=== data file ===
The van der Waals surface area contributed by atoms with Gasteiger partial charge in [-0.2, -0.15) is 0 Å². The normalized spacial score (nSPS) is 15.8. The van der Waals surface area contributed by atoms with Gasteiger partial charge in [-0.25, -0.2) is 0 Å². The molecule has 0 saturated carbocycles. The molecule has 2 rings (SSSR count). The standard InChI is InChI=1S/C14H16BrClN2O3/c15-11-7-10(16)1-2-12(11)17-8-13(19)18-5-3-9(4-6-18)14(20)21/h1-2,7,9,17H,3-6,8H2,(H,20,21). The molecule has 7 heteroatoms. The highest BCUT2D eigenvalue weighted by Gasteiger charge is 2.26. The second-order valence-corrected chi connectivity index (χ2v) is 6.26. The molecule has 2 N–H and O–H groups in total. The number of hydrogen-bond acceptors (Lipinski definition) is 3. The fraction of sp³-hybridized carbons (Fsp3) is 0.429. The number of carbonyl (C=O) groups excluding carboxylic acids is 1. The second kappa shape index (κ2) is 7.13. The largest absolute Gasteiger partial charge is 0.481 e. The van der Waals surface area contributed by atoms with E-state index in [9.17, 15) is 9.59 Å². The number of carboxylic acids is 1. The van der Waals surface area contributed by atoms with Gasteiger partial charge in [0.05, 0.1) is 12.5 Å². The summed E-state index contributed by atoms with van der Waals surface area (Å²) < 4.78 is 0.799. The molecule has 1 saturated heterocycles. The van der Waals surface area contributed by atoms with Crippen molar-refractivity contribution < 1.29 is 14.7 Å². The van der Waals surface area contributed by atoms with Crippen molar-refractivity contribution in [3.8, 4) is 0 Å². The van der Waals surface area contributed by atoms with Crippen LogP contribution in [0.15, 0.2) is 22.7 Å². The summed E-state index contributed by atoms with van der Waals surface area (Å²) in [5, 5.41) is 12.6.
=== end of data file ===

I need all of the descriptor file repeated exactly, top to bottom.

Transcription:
The van der Waals surface area contributed by atoms with Gasteiger partial charge in [-0.2, -0.15) is 0 Å². The normalized spacial score (nSPS) is 15.8. The van der Waals surface area contributed by atoms with Gasteiger partial charge in [-0.25, -0.2) is 0 Å². The molecule has 0 saturated carbocycles. The molecule has 2 rings (SSSR count). The standard InChI is InChI=1S/C14H16BrClN2O3/c15-11-7-10(16)1-2-12(11)17-8-13(19)18-5-3-9(4-6-18)14(20)21/h1-2,7,9,17H,3-6,8H2,(H,20,21). The molecule has 7 heteroatoms. The highest BCUT2D eigenvalue weighted by Gasteiger charge is 2.26. The second-order valence-corrected chi connectivity index (χ2v) is 6.26. The molecule has 2 N–H and O–H groups in total. The number of hydrogen-bond acceptors (Lipinski definition) is 3. The fraction of sp³-hybridized carbons (Fsp3) is 0.429. The number of carbonyl (C=O) groups excluding carboxylic acids is 1. The second kappa shape index (κ2) is 7.13. The largest absolute Gasteiger partial charge is 0.481 e. The van der Waals surface area contributed by atoms with E-state index in [9.17, 15) is 9.59 Å². The number of carboxylic acids is 1. The van der Waals surface area contributed by atoms with Gasteiger partial charge in [0.05, 0.1) is 12.5 Å². The summed E-state index contributed by atoms with van der Waals surface area (Å²) < 4.78 is 0.799. The molecule has 1 saturated heterocycles. The van der Waals surface area contributed by atoms with Crippen molar-refractivity contribution < 1.29 is 14.7 Å². The van der Waals surface area contributed by atoms with Crippen molar-refractivity contribution in [3.8, 4) is 0 Å². The van der Waals surface area contributed by atoms with Crippen LogP contribution in [0.15, 0.2) is 22.7 Å². The summed E-state index contributed by atoms with van der Waals surface area (Å²) in [5, 5.41) is 12.6.